OSHA Oil Spill Kit Requirements
Are oil spill kits required by OSHA? The simple answer is, no.
While there are many OSHA and EPA requirements on how to be prepared for oil spills, the regulations do not specifically require spills kits.
Even though it’s not required, there should always be proper spill supplies on hand and easily accessible in case you need them. This could include the following:
- Spill kits
- Wet Mops
- PPE (safety glasses, gloves, boot covers, face mask)
- First Aid
- Absorbent mats or socks, or berms to quickly contain the spill
- Plugging device to stop the leak
- Drain protectors to minimize environmental impact
Spill kits are a good best-management practice under the EPA SPCC rule and the OSHA’s 29 CFR 1910.22, Subpart D rule (walking/working surfaces must be kept dry and clean). A spill kit can:
- Reduce the potential for slips, trips, and falls
- Reduce exposure to employees
- Prevent chemical release to sewer and waterways
- Be integrated as part of a quick response plan for a quick and safe response protocol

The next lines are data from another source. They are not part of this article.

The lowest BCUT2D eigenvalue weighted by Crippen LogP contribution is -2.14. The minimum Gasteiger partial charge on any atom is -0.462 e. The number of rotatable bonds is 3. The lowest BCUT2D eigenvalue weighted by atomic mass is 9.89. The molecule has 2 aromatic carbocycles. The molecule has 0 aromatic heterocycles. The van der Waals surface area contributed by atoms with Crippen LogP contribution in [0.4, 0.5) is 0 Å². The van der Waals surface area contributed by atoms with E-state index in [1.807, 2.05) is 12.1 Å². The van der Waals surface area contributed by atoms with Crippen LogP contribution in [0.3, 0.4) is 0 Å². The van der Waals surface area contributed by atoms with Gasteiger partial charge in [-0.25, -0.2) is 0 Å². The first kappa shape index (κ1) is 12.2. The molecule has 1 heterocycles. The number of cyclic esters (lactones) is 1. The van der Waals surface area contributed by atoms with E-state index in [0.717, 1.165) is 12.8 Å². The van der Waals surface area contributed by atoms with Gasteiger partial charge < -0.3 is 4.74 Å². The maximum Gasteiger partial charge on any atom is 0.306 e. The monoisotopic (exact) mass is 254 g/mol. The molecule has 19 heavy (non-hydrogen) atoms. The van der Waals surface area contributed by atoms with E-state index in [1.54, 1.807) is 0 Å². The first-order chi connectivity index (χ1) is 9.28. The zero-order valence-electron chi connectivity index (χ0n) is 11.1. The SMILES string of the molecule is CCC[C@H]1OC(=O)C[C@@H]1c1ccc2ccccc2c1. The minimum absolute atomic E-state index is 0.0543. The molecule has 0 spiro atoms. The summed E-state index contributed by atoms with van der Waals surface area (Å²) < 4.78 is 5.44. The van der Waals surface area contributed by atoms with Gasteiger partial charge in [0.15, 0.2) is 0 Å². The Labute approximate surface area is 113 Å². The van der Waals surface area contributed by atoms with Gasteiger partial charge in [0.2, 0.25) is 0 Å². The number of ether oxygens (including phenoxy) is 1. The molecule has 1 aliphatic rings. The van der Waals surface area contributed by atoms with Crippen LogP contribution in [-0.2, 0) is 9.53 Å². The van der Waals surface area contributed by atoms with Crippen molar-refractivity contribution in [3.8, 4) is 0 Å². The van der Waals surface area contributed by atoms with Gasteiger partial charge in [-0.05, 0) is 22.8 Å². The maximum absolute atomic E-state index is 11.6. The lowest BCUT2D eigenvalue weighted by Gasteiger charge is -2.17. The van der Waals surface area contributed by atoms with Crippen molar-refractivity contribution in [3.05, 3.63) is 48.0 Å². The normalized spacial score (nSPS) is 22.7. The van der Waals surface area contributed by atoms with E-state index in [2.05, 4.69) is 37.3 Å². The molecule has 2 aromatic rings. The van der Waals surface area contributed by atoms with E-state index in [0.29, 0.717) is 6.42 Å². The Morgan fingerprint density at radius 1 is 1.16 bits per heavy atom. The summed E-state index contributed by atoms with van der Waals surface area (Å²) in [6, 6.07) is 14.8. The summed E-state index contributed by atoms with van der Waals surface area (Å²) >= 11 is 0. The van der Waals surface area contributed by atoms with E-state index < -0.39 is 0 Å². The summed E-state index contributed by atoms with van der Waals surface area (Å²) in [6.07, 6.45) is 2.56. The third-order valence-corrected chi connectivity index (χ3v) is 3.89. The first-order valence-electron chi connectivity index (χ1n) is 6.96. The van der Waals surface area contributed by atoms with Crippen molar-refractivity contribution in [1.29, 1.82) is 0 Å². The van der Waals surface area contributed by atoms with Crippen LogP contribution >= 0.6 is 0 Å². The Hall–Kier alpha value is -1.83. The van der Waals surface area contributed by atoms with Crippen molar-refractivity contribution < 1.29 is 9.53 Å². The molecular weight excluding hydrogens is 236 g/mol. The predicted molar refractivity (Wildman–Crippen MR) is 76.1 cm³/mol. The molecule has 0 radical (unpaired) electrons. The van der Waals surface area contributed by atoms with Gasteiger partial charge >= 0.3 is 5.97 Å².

- Reduce risk and limit impacts of spills
What should be in a spill kit depends on the potential spill size, type of spill, and if workers will have the appropriate PPE available. For example, an oil spill kit may contain a variety of oil absorbents, safety gloves, and a wet mop.
Spill kits are generally good for oil spills up to around 100 gallons. After that, additional tools and methods might be needed, such as a pump.
Depending on the spill size, the spill may be a reportable spill to OSHA and EPA. Regardless, it’s a good idea to report all uses of a spill kit in your facility.
Employees should report any spill kit usage to the safety manager.
In addition, the spill kits should be regularly inspected to ensure they are properly replenished. Adding a seal to the spill kits (pictured to the right) will help simplify the inspection process.
What to do with your Used Absorbents after a Spill
Wondering what to do with your used absorbents? Please refer to The Ultimate Guide: How to Dispose of Used Rags and Oil Absorbents.
As an alternative to disposal, consider switching to reusable absorbent service where your used absorbents get laundered for reuse. With a reuse program, there is no disposal, incineration, or manifesting needed, saving you the hassle and cost of disposal.
About ITU AbsorbTech
ITU AbsorbTech is one of the largest family-owned industrial laundry service companies in the nation.
We help manufacturers eliminate a waste stream and support safety goals with reuse and recycling programs such as printer and shop towels, reusable oil absorbents, garments, and slip prevention floor mats.